A Simulation of China's 2,$$$,$$$,$$$,$$$ Diversification/Writedown

Tuesday, August 04, 2009

Looking at the chart above is another good eye opener of the biggest imbalance the world has ever seen.
These days 3 jobs are the toughest in the world. Would you want to be in their shoes?
  1. US Treasury Secretary who has to raise $490 billion (AP says it is $1.8 trillion) in order to finance this year's record deficit, confronted with a growing unwillingness of China to finance the US war-machine.
  2. Chairman of the Federal Reserve who will increasingly monetize debts while shielding the dollar from an implosion, ultimately in vain.
  3. China's Treasurer who has to diversify out of more than $2 TRILLION, keeping the write-offs as small as possible.
Common sense suggests that option #3 looks comparatively better than the US trillion printers and handlers, the Fed and the Treasury.
Now lean back in your chair, cushioned with $2 TRILLION debt paper and ride through this monopoly game with the highest sums of money ever at stake.
As the clouds above markets turn darker and darker there is not much time left to start spending the 2 trillion before they devalue more. China does not have very much time left. With a possible worldwide financial collapse close ahead China will have to run for the exit before all other holders of US denominated pieces of debt paper.
Rocketing unemployment in the Western world has left deep scars in China's most recent export statistics. So the Chinese took the first $600 billion in order to spur domestic demand.
Now what to do with that shrunken surplus of only $1.5 trillion?
Considering that China plays good cop - bad cop, either talking up Treasuries or firing broadsides against a Ponzi scheme played with Federal Reserve Notes (FRN) it can be expected that China knows it cannot bail out of FRN debt without taking some potentially hard hits down the road.
While increasingly questioning FRNs as the prime reserve currency in the light of biggest tax revenue declines since the Great Depression, China has in the past indicated
  • to build up energy stocks to hedge its FRN holdings
  • upping its share of gold reserves in its Forex reserves
  • to buy commodities of all sorts, this explaining its #1 position as copper importer.
Unwinding these dollar holdings will lead to big adjustments in markets of all kinds. Holding some $585 billion in US Treasuries alone, a gradual shift to shorter maturities can already be noted as well as exploding coal imports. Chinadaily said,
China's coal import hit a new monthly high in May, while coal export slumped to a 11-year low.
The latest statistics from the General Administration of Customs showed China's coal import reached 9.43 million tons in May, more than double that in the same period of last year. China's coal import and export amounted to 32.20 million and 10.53 million tons respectively in the January–May period, or a net import of some 22 million tons.
Industry insiders predicted a net import of more than 30 million tons of coal for the whole year of 2009.
In a further diversification move China begins - with the approval of its central bank - to buy direct stakes in foreign companies, swapping currency risk for profit/loss risk.
Nouriel Roubini sees some commodity price deflation, claiming the Chinese have already poured billion over billion into strategic resources, thereby capping commodity price rises in the near future, reported Reuters on Monday:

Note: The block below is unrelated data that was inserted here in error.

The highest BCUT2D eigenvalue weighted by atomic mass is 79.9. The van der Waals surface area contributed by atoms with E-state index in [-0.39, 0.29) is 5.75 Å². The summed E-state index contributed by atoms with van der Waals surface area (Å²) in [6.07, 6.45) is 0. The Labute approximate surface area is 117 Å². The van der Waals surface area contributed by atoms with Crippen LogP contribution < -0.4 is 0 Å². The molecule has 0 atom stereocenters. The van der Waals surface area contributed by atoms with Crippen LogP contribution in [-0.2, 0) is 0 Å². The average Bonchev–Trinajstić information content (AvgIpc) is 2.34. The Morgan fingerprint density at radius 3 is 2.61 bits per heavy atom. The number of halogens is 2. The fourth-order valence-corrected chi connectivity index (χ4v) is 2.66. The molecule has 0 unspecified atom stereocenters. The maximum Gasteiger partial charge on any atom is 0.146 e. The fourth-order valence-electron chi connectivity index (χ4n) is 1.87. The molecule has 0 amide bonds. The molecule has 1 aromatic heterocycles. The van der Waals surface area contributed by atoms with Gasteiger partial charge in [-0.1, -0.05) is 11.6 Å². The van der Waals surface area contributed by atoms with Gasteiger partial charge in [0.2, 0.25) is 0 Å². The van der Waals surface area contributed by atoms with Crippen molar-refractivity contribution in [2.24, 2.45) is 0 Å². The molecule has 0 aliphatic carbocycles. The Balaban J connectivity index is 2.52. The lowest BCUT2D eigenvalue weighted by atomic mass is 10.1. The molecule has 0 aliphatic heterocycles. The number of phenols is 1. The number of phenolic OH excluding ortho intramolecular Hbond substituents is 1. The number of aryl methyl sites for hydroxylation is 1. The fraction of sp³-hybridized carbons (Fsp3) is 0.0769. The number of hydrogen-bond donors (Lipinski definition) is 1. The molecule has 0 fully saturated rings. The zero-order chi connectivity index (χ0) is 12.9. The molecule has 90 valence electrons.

"In the short term there has been a massive stockpiling of commodities by China," he said. "My concern is that China might have accumulated an inventory of commodities that is probably excessive to the growth of their own economy," (Roubini said.)

China went on a buying spree after the global collapse in demand for oil, metals and other industrial staples, bulking up its domestic government inventories and snatching up overseas assets from Australia to Africa to Canada to safeguard growth.

A state-owned Chinese firm bought most of the assets of one of Australia's largest mining companies, OZ Minerals, in a $1.4 billion deal earlier this year.

Another, Chinalco, came close in a failed bid to double its stake in global miner Rio Tinto, after Rio struck a separate deal with fellow Anglo-Australian miner BHP Billiton.

China's refined copper imports, at 1.8 million tonnes in the first half, were up 160 percent on the same period a year earlier, while primary aluminum imports rose a stunning 16-fold. Chinese buying has helped drive up both Shanghai and London Metal Exchange prices this year, by around 80 percent on both LME and Shanghai copper and 75 percent on LME lead, 40 percent on zinc and nearly 20 percent on aluminum.

As a result, there is a risk commodities prices will slump again as China now slows its buying spree.

"The risk in the second half of this year is that the rate of accumulation in China must slow down -- one of the factors that a downside correction in commodity prices, however modest, may occur," Roubini said.
Roubini only talked metals, but a quick look at MarketSkeptics blog reveals that this year's wheat harvest may decline dramatically due to a fungus. The US reports declining soybean and corn harvests this year, certainly a good support for world market prices in softs.
China also underpins oil markets. It is known since 2005 that it has been building up strategic oil reserves to smooth futures markets' wide price swings.
All in all one can safely conclude that the fate of FRNs lies mostly in the hands of China and its willingness to writeoff a substantial part of its forex holdings or delay this a little more. It will be inevitable to realize losses on its way out of FRNs. The remaining question is only what size of writeoff China will be willing to take.
has a much more extensive version of China's FRN trap.


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